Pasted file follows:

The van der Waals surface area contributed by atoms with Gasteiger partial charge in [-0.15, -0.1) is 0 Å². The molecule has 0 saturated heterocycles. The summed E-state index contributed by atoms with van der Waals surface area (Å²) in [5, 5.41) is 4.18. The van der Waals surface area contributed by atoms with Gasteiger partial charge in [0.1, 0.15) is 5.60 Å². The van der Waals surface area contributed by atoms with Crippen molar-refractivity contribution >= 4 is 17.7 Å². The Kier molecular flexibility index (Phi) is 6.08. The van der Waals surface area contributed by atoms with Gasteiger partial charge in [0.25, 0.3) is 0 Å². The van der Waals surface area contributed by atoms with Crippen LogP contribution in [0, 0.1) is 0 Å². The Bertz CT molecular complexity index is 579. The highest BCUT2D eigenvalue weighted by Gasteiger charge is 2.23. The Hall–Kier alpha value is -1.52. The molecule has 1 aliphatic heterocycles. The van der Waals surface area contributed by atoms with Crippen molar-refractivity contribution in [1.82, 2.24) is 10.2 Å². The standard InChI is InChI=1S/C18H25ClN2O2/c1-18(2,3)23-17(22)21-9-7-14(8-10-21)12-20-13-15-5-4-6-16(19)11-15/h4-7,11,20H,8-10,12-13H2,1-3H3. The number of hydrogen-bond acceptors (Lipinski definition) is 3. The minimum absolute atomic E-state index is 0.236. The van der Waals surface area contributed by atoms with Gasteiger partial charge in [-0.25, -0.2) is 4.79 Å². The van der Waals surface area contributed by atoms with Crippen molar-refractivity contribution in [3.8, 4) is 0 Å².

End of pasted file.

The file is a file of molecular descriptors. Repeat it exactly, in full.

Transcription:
The van der Waals surface area contributed by atoms with Gasteiger partial charge in [-0.15, -0.1) is 0 Å². The molecule has 0 saturated heterocycles. The summed E-state index contributed by atoms with van der Waals surface area (Å²) in [5, 5.41) is 4.18. The van der Waals surface area contributed by atoms with Gasteiger partial charge in [0.1, 0.15) is 5.60 Å². The van der Waals surface area contributed by atoms with Crippen molar-refractivity contribution >= 4 is 17.7 Å². The Kier molecular flexibility index (Phi) is 6.08. The van der Waals surface area contributed by atoms with Gasteiger partial charge in [0.25, 0.3) is 0 Å². The van der Waals surface area contributed by atoms with Crippen LogP contribution in [0, 0.1) is 0 Å². The Bertz CT molecular complexity index is 579. The highest BCUT2D eigenvalue weighted by Gasteiger charge is 2.23. The Hall–Kier alpha value is -1.52. The molecule has 1 aliphatic heterocycles. The van der Waals surface area contributed by atoms with Crippen molar-refractivity contribution in [1.82, 2.24) is 10.2 Å². The standard InChI is InChI=1S/C18H25ClN2O2/c1-18(2,3)23-17(22)21-9-7-14(8-10-21)12-20-13-15-5-4-6-16(19)11-15/h4-7,11,20H,8-10,12-13H2,1-3H3. The number of hydrogen-bond acceptors (Lipinski definition) is 3. The minimum absolute atomic E-state index is 0.236. The van der Waals surface area contributed by atoms with Gasteiger partial charge in [-0.25, -0.2) is 4.79 Å². The van der Waals surface area contributed by atoms with Crippen molar-refractivity contribution in [3.8, 4) is 0 Å².